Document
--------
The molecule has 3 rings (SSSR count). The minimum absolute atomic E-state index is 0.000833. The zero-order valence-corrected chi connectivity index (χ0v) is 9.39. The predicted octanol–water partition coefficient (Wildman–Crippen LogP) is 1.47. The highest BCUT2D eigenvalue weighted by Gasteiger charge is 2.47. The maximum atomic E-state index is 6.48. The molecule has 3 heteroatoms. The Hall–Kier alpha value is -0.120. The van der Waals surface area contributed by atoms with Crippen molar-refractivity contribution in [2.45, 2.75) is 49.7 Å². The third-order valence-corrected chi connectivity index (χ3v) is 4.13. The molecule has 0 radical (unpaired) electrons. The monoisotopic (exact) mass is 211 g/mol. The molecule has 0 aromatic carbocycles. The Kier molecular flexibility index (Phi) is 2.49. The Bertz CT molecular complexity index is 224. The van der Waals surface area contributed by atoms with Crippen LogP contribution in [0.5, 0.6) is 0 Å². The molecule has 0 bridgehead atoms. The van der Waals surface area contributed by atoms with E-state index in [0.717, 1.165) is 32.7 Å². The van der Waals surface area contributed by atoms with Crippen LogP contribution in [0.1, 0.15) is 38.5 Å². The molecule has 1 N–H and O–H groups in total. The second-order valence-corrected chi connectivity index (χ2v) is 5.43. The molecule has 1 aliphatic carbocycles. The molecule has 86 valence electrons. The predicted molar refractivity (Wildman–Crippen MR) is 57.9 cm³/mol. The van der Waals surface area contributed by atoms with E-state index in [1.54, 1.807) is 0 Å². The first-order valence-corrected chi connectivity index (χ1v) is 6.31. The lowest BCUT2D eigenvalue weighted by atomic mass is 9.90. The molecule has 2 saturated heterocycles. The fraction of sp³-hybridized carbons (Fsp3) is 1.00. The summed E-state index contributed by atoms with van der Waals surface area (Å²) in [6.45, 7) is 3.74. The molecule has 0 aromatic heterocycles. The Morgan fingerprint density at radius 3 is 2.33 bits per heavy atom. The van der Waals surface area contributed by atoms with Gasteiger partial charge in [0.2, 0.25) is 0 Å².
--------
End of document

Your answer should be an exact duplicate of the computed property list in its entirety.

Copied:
The molecule has 3 rings (SSSR count). The minimum absolute atomic E-state index is 0.000833. The zero-order valence-corrected chi connectivity index (χ0v) is 9.39. The predicted octanol–water partition coefficient (Wildman–Crippen LogP) is 1.47. The highest BCUT2D eigenvalue weighted by Gasteiger charge is 2.47. The maximum atomic E-state index is 6.48. The molecule has 3 heteroatoms. The Hall–Kier alpha value is -0.120. The van der Waals surface area contributed by atoms with Crippen molar-refractivity contribution in [2.45, 2.75) is 49.7 Å². The third-order valence-corrected chi connectivity index (χ3v) is 4.13. The molecule has 0 radical (unpaired) electrons. The monoisotopic (exact) mass is 211 g/mol. The molecule has 0 aromatic carbocycles. The Kier molecular flexibility index (Phi) is 2.49. The Bertz CT molecular complexity index is 224. The van der Waals surface area contributed by atoms with Crippen LogP contribution in [0.5, 0.6) is 0 Å². The molecule has 0 bridgehead atoms. The van der Waals surface area contributed by atoms with E-state index in [0.717, 1.165) is 32.7 Å². The van der Waals surface area contributed by atoms with Crippen LogP contribution in [0.1, 0.15) is 38.5 Å². The molecule has 1 N–H and O–H groups in total. The second-order valence-corrected chi connectivity index (χ2v) is 5.43. The molecule has 1 aliphatic carbocycles. The molecule has 86 valence electrons. The predicted molar refractivity (Wildman–Crippen MR) is 57.9 cm³/mol. The van der Waals surface area contributed by atoms with E-state index in [1.54, 1.807) is 0 Å². The first-order valence-corrected chi connectivity index (χ1v) is 6.31. The lowest BCUT2D eigenvalue weighted by atomic mass is 9.90. The molecule has 2 saturated heterocycles. The fraction of sp³-hybridized carbons (Fsp3) is 1.00. The summed E-state index contributed by atoms with van der Waals surface area (Å²) in [6.45, 7) is 3.74. The molecule has 0 aromatic heterocycles. The Morgan fingerprint density at radius 3 is 2.33 bits per heavy atom. The van der Waals surface area contributed by atoms with Gasteiger partial charge in [0.2, 0.25) is 0 Å².